After the Red Box adventure, plus a short session with some heavy roleplaying and a couple encounters under my belt, the players were now level 2 and ready for more D&D. Having just purchased the DM’s Kit, and being impressed with the included modules, I decided to take my PCs to the Harkenwold to free the land from the Iron Circle. The first module of the pair would take us three full sessions to complete, so I will spend at least a couple posts discussing what I learned from it.
Make sure every player feels valuable
During the previous sessions of our campaign, my oldest son was absent. The party makeup at that time was controller, leader, and defender x 2. When my son joined us, he chose to play an Essentials thief. For the first time, a striker was added to the mix, and I am sure you can see where the problem arose: the Thief was an absolute beast in combat, and easily did double the damage of any other character, with the possible exception of the mage.
In my inexperience, I didn’t really know what to expect from a 4E party with balanced roles, but his damage dealing capabilities felt wrong. My other players indicated they felt he was overpowered, if not in as many words. Frankly, I agreed with them. I knew that this issue had to be addressed as soon as possible. Any type of party discontent is best nipped in the bud. So I did what any desperate DM would do: I went online and asked for help.
After a lengthy discussion at ENWorld, several key points emerged. One was that strikers are supposed to do lots of damage; that is their role. The thief is a strong character, and that is acceptable in the grand scheme of things. But that still left me with the player concerns. It seems obvious in hindsight, but solution to the conundrum was clear: let each character shine. The combats I had run so far were simple affairs, and in these situations the thief’s contributions were quite visible to all. I needed encounters where two things happened: first of all, the thief needed to get taken down a notch or two, and secondly, I needed to get the defenders, controller, and leader to wow the rest of the group by doing something awesome.
This plan worked out well. Just a couple rounds into our first fight of the evening, the thief had already begun to take his lumps. He decided (foolishly) to leap on top of a barn to shoot his crossbow at enemies below unobstructed. I let him do so, and then, since he was in line of sight of a whole group of minions, they drew their own crossbows and let him have it. In one round, he was bloodied, and if the the mage’s area of effect spells had not slain multiple minions, he likely would have died the next round. It was an ideal “two birds with one stone” situation: the thief’s weaknesses and the mage’s strengths were both emphasized.
Another fight in the next session was quite similar. My son recklessly rushed in to maximize damage, and soon was ganged up on and reduced to zero hit points. The shaman and paladin rushed his way, the shaman healing him as best he could, while the paladin tried to keep nearby bad guys occupied. A few squares away, the knight tanked (for lack of a better term) a drake rider so well that the thief, once recovered, moved in for a couple sneak attacks. This skirmish was difficult, but each player performed his role admirably, and I believe the thief learned to be more careful. All in all, a “win win”.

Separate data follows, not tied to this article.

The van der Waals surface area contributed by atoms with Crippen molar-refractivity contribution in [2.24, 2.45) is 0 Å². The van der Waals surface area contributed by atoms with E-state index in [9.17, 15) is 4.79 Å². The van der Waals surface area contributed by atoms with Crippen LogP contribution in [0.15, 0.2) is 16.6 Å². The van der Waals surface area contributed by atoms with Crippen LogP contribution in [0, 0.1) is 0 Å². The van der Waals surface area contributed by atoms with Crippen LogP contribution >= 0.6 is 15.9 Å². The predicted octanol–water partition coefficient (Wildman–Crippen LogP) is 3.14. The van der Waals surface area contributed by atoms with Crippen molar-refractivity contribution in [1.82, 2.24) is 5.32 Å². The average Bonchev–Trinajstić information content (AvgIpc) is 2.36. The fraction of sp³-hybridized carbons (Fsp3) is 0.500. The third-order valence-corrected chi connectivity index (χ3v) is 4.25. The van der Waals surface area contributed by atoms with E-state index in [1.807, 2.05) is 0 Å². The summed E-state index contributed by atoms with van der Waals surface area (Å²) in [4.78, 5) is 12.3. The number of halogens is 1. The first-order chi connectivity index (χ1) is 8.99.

Good DMs must design their encounters such that each character has a chance to shine. Controllers love taking down minions, and defenders enjoy it when their “mark” is broken. Strikers have plenty of chances to show off, and of course the healing and beneficial effects provided by a leader are invaluable. Make sure all characters do something amazing in each encounter, and you’ll have happy players, and the whole experience will be more fun for everyone.
Ham It Up
Growing up, I wasn’t in any school plays. I am no drama major, nor am I what anyone would consider an actor of any sort. So, like many other DMs, I often feel a bit silly when I attempt (however feebly) to use unique voices for my NPCs. But I know that doing so can really add to the enjoyment of an encounter, even if I won’t win any awards for Best Supporting Actor. This became apparent to me when the players decided to clear out the bullywugs lair.
All of the players in my group are familiar with World of Warcraft. Perhaps the most memorable monsters in that game are murlocs, a group of frog-like humanoids who have what could best be described as unique vocal effects. As it happened, one of my players owned a murloc miniature (from the WoW minis game) that I used to represent the bullywug king. This inspired me to start using the characteristic rumbling murloc croaks when the bullywug king attacked. The players loved it, and even began to use the same noises anytime they hit one of the bullywugs! It was one of the best gaming moments in the campaign so far, and we still laugh about it several weeks later.
What can we learn from this? Do whatever it takes to add to the experience. Go beyond your comfort level. Ham it up. Overact anytime you have the chance. Push yourself to try things that may seem cheesy and silly from time to time. Make the Goblin warchief talk like Yoda. The captain of the town guard might talk like Schwarzenegger. Go for it! Maybe it will be horrible, but it just might be fantastic.